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Tuesday, October 3, 2023


Apple’s use of influence dangerous

In March, Apple engineer Gray Powell lost a prototype iPhone 4G at a bar while celebrating his birthday. The one-off phone was found and picked up by a stranger who identified the object as a disguised iPhone. Upon this discovery, he sold the phone to popular technology website Gizmodo in exchange for cold hard cash — $5,000 to be exact.

Despite the phone being remotely bricked after its disappearance, Gizmodo’s editors and bloggers in no time had released details of the phone as they snapped photos of it and threw them on their website. At the same time, to ensure Apple CEO Steve Jobs’ dirty little secret was going to be exploited in every way possible, Jason Chen, an editor for Gizmodo, presented the phone’s observable features in a video.

Bad move, Jason, bad move.

Police raided Chen’s home Friday with a warrant to seize his computers under the premise that they had been used to commit a felony.

Perhaps Jobs was so upset by Powell misplacing his iPhone that he felt compelled to ask the police to go and trash Chen’s house.

Now, it needs to be acknowledged that Jobs isn’t exactly a doltish individual. It doesn’t take a rocket scientist to realize, based on Gizmodo’s eagerness to publicize one undercover Apple product, that it probably wouldn’t hesitate to do the same again if it had access to any more devices.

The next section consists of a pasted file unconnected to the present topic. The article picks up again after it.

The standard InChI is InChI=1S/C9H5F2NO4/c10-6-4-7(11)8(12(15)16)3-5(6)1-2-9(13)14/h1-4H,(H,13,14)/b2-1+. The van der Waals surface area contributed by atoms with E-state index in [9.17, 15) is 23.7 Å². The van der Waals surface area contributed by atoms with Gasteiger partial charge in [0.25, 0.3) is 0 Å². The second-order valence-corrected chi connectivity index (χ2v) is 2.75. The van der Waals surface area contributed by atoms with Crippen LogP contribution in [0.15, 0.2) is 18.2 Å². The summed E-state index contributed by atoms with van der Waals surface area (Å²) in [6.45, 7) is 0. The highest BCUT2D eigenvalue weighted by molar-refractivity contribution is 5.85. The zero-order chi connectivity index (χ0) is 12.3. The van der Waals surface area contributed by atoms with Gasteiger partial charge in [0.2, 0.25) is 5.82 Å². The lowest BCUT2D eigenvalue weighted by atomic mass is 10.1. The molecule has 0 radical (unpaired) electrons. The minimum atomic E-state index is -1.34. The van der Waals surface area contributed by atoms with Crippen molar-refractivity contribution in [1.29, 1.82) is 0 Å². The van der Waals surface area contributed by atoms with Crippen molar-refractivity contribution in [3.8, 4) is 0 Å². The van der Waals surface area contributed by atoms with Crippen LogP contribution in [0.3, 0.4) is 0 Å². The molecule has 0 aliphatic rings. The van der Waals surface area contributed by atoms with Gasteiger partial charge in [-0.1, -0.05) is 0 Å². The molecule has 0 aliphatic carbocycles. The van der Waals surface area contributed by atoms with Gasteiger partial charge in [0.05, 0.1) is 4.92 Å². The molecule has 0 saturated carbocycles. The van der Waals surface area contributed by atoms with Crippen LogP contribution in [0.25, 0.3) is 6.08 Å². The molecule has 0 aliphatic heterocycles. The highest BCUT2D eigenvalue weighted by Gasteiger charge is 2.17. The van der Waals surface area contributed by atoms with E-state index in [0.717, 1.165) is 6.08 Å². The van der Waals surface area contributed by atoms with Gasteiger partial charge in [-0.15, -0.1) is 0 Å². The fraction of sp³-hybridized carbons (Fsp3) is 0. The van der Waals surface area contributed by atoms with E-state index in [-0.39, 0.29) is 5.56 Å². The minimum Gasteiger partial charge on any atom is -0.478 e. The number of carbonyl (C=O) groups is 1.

Jobs knew that Chen was your average nerd who enjoys making what amounts to allowance money from blogging about technology and gadgetry. As if retrieving the sacred prototype iPhone didn’t settle things enough (Gizmodo did indeed return the phone), the police by way of Apple justified the need to storm Chen’s house with the explanation that he might have been a top-secret, super-crazy intelligence agent who had Jobs on his hit list.

But wait, perhaps we’re all missing the point. Maybe this whole fiasco is simply a marketing ploy fabricated by Apple’s brilliant marketing department. Could we be pulling away from rainbow-colored iPod commercials in favor of epic viral campaigns?

If that truly is the case, then Steve Jobs, you’ve really outdone yourself this time. Maybe the iPad isn’t selling as well as you had hoped, or maybe college students are finally realizing your laptops shouldn’t cost more than their cars.

Whatever the case, one thing is for sure — if Chen wasn’t a fan of Apple products before this happened, he certainly won’t be now.

Newton Liu is a communication junior and may be reached at [email protected]

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